“Pete was highly respected,” Coffey said. “Denton has a genuine hero in this man.”

Frank retired from NASA in 1983 and continued living near Houston. He died in in 2005 at age 74 after being injured in a vehicle accident not far from Johnson Space Center.

Frank was buried at Roselawn Memorial Park in Denton. His return to the city where he grew up ensures that it will always hold a part of America’s space exploration history.

How can Texas fix its marijuana problem after legalizing hemp? Forensic experts have a plan.

The scientists think they’ve come up with a solution to Texas’ pot problem.

Forensic and crime lab experts are optimistic state and local officials will support a new proposal that would allow for a faster, cheaper way to test suspected marijuana under the state’s new definition of the drug.

But even if law enforcement and crime labs agree to move forward with the proposal, it would still be months before labs could start testing cases for prosecutors. And there are still some looming questions — like who would pay for the additional crime lab resources?

Last month, when Gov. Greg Abbott signed into law a bill to legalize hemp and hemp-derived products, like CBD oil, the legal definition of marijuana changed from cannabis to cannabis that contains more than 0.3% of tetrahydrocannabinol, or THC, the psychoactive ingredient in marijuana. Cannabis below that level is now legal hemp.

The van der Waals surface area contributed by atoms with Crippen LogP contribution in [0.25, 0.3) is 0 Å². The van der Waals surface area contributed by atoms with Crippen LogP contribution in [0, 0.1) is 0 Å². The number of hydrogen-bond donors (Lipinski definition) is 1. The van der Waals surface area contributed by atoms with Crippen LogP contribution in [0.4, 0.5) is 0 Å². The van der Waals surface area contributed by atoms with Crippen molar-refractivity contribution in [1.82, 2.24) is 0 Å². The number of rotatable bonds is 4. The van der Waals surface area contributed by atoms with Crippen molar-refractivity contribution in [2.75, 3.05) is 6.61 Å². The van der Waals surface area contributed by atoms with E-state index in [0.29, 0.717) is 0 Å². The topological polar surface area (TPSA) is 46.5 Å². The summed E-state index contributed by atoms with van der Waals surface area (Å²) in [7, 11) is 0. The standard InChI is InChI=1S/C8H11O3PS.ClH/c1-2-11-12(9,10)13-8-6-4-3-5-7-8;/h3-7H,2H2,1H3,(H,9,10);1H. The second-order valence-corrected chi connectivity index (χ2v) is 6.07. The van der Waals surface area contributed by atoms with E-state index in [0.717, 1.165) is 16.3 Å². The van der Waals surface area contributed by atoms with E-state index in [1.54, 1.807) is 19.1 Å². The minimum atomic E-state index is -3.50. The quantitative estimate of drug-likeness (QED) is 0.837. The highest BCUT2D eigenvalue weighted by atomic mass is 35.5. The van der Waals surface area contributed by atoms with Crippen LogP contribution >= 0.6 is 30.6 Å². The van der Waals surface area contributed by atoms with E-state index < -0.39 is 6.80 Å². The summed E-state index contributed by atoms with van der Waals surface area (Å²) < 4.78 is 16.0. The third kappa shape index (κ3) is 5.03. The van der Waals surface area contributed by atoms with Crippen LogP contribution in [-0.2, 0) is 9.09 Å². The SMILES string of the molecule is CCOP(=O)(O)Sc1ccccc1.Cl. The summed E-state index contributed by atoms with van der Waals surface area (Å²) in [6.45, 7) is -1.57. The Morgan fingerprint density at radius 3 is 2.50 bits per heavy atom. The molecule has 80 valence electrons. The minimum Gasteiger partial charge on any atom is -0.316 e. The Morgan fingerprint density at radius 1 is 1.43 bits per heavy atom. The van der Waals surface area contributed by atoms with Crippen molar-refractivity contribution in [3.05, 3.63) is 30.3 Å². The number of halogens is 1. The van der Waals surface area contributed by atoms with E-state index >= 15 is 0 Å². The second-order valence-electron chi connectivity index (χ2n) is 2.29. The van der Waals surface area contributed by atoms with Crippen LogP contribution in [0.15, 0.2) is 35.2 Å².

The sudden change created chaos for Texas prosecutors handling marijuana charges under the new law. Most district attorneys in the state’s 10 most populous counties, including both Democrats and Republicans, have said testing THC levels is now required to prosecute low-level marijuana cases, since a defendant’s claim that a substance is hemp would cast too much reasonable doubt over criminal proceedings without it. The problem is the public labs in Texas don’t have equipment or a process to quantify THC concentration.

Numerous district attorneys — including Denton County — are dropping cases and refusing to accept new charges without further testing. Others have paused cases while they figure out how to proceed, and some have said they will continue to prosecute marijuana cases, with at least one saying test results aren’t usually needed.

In a letter Thursday, Abbott and other state leaders argued that cases could still be handled with the “tried-and-true” use of circumstantial evidence. Top prosecutors and lab experts have argued against this, saying things like the smell of marijuana are no longer credible evidence since hemp and marijuana come from the same plant.